top of page

January 29, (Day # 29) – No Excuse for Sadness



In the past couple of days, we have seen Job’s troubles and sufferings, and we have met his three friends – Eliphaz, Bildad, and Zophar. In chapter 3, Job spoke and “cursed the day of his birth” (3:1). Job entertained no thoughts of suicide, but like Elijah (1 Kings 19:4), Jonah (Jonah 4:8), and even Paul (Philippians 1:21-23) he wanted the Lord to take him home (Job 6:8-9) – which is “better by far” (Philippians 1:23). Sometimes, we – like Job’s wife – have had enough, and we feel like throwing in the towel. Eliphaz was not very comforting to Job, who felt that his situation was hopeless. In chapter 7, Job accuses God of being unfair and says, “Let me alone” (verse 16). Whereas the Psalmist wonders why God pays any attention at all to man (cf., Psalm 8:4-8), Job asks God the same question but from the opposite point of view: “What is man that you make so much of him, that you give him so much attention?” (verse17). I am thankful that God attends to us at all – we need His attention and His care. But Job has overlooked that we live in a sin-cursed world, and he is not in possession of all the facts. In chapter 8, Bildad speaks and implies that Job has sinned and forgotten God (verses 5 and 13). In chapter 9 and from his misery, Job responds with some incredible truths to Bildad: God “moves mountains; shakes the earth; stretches out the heavens; and performs wonders” (9:5-10). Without a Bible, where did Job get this wisdom? In chapter 10, Job proclaims his conviction before God - that he has not sinned (cf., 10:7) – that sin cannot be the reason for his afflictions. In John 9:1-5, the disciples thought that sin was the cause of the man’s blindness from birth, but Jesus corrected this kind of thinking: “This happened so that the work of God might be displayed in his life” (9:3). Here in Job, we see the degree to which physical pain and emotional anguish can affect our thinking. This is why the Word of God is so important to counteract such faulty thinking.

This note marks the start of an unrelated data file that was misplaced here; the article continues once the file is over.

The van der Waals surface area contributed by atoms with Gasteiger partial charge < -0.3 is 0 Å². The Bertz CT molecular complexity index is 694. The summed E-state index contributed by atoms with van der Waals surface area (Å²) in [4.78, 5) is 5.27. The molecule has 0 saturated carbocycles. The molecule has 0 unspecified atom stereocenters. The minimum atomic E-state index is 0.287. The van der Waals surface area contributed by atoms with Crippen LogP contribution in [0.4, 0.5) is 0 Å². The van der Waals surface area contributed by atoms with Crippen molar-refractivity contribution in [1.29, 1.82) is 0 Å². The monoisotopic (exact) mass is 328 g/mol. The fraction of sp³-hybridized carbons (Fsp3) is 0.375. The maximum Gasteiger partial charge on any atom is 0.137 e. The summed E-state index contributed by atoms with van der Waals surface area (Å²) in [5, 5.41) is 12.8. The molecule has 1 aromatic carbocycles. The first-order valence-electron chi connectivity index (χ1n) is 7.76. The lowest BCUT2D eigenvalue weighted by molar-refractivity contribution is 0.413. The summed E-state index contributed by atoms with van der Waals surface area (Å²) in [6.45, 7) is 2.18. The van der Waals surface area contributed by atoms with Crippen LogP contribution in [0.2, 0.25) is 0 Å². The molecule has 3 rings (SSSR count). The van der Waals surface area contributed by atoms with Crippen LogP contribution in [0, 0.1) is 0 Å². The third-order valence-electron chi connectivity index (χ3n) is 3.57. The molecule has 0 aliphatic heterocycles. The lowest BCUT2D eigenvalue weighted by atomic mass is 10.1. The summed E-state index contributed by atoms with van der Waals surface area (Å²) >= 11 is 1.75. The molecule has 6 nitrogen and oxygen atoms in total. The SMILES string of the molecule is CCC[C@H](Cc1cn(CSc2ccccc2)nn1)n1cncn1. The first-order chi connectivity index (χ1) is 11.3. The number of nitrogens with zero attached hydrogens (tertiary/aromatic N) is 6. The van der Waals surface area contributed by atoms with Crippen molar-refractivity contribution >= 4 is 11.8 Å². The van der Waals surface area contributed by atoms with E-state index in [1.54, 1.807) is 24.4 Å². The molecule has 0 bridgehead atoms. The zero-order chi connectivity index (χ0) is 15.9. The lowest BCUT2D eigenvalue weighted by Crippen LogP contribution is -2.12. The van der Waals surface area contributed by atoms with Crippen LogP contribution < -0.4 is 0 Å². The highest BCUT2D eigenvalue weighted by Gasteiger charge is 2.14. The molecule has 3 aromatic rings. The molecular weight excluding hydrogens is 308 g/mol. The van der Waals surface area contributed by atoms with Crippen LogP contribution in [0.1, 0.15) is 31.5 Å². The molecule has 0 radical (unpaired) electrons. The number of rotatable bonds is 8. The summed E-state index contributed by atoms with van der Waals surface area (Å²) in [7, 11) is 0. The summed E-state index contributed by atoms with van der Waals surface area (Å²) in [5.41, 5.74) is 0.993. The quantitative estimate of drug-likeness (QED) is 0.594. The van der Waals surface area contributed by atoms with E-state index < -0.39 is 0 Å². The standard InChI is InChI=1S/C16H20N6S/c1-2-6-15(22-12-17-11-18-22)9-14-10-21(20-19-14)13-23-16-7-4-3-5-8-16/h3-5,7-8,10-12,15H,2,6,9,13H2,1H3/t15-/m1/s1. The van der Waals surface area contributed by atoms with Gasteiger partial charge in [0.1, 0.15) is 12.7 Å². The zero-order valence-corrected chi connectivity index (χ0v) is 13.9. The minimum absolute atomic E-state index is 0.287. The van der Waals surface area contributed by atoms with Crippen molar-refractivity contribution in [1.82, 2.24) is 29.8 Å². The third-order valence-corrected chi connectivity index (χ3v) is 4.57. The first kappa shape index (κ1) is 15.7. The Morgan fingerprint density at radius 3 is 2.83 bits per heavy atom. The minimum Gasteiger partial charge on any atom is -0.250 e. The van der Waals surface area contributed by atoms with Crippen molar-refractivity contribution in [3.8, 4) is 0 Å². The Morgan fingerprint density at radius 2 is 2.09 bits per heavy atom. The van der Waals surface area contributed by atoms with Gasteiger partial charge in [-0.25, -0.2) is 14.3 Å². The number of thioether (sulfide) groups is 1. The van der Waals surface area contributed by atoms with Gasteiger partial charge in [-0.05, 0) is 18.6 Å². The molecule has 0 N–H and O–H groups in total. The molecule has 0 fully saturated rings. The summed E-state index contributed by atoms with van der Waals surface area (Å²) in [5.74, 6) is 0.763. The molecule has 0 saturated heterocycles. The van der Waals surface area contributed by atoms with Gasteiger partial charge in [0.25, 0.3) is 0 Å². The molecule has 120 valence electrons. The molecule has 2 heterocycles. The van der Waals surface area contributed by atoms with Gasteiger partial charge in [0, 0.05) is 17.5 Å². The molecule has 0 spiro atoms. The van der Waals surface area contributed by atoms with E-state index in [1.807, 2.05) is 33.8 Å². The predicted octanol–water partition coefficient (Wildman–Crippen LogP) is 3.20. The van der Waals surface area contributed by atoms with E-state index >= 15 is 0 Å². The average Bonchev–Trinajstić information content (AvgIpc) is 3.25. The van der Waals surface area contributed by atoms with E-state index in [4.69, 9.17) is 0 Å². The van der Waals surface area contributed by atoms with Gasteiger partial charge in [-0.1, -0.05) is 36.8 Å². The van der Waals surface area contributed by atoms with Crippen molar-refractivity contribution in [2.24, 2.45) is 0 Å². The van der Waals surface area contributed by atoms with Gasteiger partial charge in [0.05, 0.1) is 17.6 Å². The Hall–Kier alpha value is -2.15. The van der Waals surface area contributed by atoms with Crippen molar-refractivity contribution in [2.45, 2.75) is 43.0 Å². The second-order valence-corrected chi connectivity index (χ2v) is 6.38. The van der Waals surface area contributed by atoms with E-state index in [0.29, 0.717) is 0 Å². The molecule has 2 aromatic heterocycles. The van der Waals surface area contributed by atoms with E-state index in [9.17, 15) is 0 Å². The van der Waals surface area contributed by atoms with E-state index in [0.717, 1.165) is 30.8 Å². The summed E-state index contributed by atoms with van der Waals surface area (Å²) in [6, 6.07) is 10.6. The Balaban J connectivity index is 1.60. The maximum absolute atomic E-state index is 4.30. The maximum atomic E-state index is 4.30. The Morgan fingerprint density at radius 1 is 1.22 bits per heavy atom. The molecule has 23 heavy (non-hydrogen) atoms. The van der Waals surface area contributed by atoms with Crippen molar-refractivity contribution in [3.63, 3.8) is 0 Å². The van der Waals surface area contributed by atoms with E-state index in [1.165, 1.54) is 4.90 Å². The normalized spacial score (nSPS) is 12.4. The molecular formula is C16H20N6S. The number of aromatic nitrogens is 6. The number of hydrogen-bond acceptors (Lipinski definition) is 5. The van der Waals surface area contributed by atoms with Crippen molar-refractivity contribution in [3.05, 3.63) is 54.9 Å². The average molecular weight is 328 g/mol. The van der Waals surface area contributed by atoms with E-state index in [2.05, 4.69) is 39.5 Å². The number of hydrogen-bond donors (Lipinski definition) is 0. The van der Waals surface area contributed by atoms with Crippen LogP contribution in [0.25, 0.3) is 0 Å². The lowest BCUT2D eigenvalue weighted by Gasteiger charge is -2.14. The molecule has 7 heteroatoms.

In Proverbs 3:11-20, we read that “Nothing can compare” with biblical “wisdom, understanding, or His knowledge” (Proverbs 3:15-20). By these elements, God in Christ created all things, and in them we are blessed to find the “tree of life” – which is personified by “wisdom” (cf., verse 18). Adam and Eve rejected that tree in Eden – in favor of the tree of knowledge of good and evil. I will always maintain that they made a bad choice (foolish, actually; something we have been writing about a lot), and the consequences left over after their choice have been horrendous. May God grant that we take Proverbs 3 to heart.


In Matthew 19:16-30, we read about the rich young man who came to Jesus and asked what he “must do to get eternal life” (verse 16). Jesus told him what to do, but “the man went away sad because he had great wealth” (verse 22). Before God, wealth is a curious reason - but certainly no excuse - for sadness. The young ruler confused riches with following and serving Christ. These matters are not mutually exclusive. This misunderstanding in the rich young ruler’s heart and mind left him with a vacuum that was greater than all his wealth. He “went away sad” because (1) he concluded that rich people cannot follow Christ, and out of hand, (2) he rejected our Lord’s divine wisdom. Jesus reveals this when he addresses Peter’s question in verse 29: “Everyone who has left houses or brothers or sisters or father or mother or children or fields for my sake will receive a hundred times as much ….” On the other hand, consider again what Job stated: “God’s wisdom is profound” (cf., Job 9:4), and although he is unjustly afflicted, Job humbly recognizes and emphasizes God’s majesty, authority, and power. Of course, he hates what has happened to him (who wouldn’t?), but Job – who lost all his wealth - says, “You gave me life and showed me kindness” (10:12). If this is our own position before God, we are truly wealthy. We can offer Him no merit of our own whatsoever – neither our riches nor our afflictions are ever an excuse for our condition before Him. Ultimately, all we can hope for is God’s provision of lovingkindness based on His mercy - which we do not deserve – but by His grace, He lavishly pours it out on us.


25 views0 comments

Recent Posts

See All

Kommentare


bottom of page